Uniqueness of Cars Remains Part of Appeal of Dirt-Track Racing

cummingsThe old-school race fans sometimes lament that they miss the old days — when there were many different style of cars racing on the track against each other?

Do you older race fans remember the old Chevy Monte Carlos that raced? Cameros? Ford Mustangs and Thunderbirds? Chevelles? Novas? Dodge Challengers?

I remember Redwood Speedway had a Sportsman/B Late Model class in the 1980s. One car I remember in particular was Wayne Oftedahl of Hanley Falls, which was about 15 minutes from where I grew up — he raced a red-and-white Ford Mustang for many years in that class. There were a few Cameros, some Monte Carlos, some Chevelles, some Dodges in that class — some distinct looking cars. Same with the old street stock classes.

I hear the old school race fans say this from time to time, and the more I think about it, the more truth there is: the cars today, in several classes, generally look all the same in design (there are a few exceptions) — late models, A/B mods and super stocks come to mind.

That doesn’t mean there isn’t some variety out there in today’s racing world – especially in the street stock/IMCA Stock Car, hobby stock and mini stock/hornet divisions. To me that is part of what I enjoy about those divisions is there are drivers who dare to be a little different in terms of cars/design so I thought it’d be fun to take a look at a few of those.

First, we will start with the one modified who dares to be different, and that is Tom Cummings, who races at Red River Valley Speedway and Buffalo River Race Park. His 57 IMCA Modified (pictured at the top of this page) is in the body of a 1957 Chevy Bel Air. It is by FAR the most unique modified body I’ve seen in a while.


Terry Blacklance of Thief River Falls, Minn., had a cool looking Wissota Street Stock for several years. His 105 machine, pictured above, had a station wagon body — and actually looked like a Monte Carlo nose.  He was pretty competitive in that car. Out of this area a little bit, Dustin Follett of Cloquet ran a station-wagon body on his Pure Stock and was pretty fast as well.


Torey Fischer of West Fargo had one of the sharpest looking hobby stocks around in recent years. Her No. 9 machine, pictured above, with a sharp purple scheme was a 1973 Dodge Dart built by her father, Darren. Prior to that, she had a 1973 Plymouth Satellite — fans who have attended Buffalo River Race Park near Glyndon will remember her yellow No. 9 hobby stock. She also had a Richard Petty paint scheme on one of her cars. I confess in terms of hobby/pure stocks it is one of my favorite cars.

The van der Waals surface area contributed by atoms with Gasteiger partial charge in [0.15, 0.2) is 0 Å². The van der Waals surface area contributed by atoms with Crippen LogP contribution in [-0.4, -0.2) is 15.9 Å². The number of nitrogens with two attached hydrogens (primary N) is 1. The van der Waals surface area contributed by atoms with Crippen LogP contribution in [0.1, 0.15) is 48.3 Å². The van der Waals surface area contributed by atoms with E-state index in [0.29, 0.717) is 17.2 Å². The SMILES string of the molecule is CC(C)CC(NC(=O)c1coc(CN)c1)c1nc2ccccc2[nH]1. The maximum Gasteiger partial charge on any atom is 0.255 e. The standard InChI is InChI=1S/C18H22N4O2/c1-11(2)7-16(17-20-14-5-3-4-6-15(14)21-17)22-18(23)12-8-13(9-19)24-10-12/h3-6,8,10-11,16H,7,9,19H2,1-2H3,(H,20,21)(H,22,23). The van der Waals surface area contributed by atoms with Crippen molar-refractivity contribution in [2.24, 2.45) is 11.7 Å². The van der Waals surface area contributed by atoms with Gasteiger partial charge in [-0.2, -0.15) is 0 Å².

By the way, since Fischer has moved up to the IMCA Sport Mods, her Dodge Dart hobby stock is for sale — it is a quality car with several feature wins and would be a good car for someone looking to break into the hobby/pure stock class locally.

Several hobby stocks at Sheyenne Speedway in Lisbon have cool looking machines — one is John Heacox, whose No. 87 was a Plymouth (I believe) from the 1970s.

Mike Spieker/Speedway Shots

Tim Compson of Valley City is a Mopar man, and his No. 49 IMCA Stock Car reflects that. The body shape is of a Plymouth Duster, and it might be the most popular IMCA Stock Car locally in terms of looks.

The Mini Stock/Short Tracker/Sport Compact also has some different-looking machines. You see anything from Chevy Cavaliers to Dodge Neons to Chevy Berettas among many other cars. But, the last few years, I’ve also seen some pickups in the class at Lisbon and I-94. Danielle Stevens of Elizabeth raced the No. 45 Short Tracker at I-94 the last few years; that was a pickup, looking like a Chevy S-10 type.


Sheyenne had a pair of pickups racing in the Mini Stock class on Sept. 29. Dale Mittleider (14) and Landon Baygor (21B) both raced pickups during that show. The 21B car is pictured above in the staging area at Sheyenne.

So even though there is a lot of uniformity in classes like the modifieds, late models and super stocks, it is good to see different looking machines, too.

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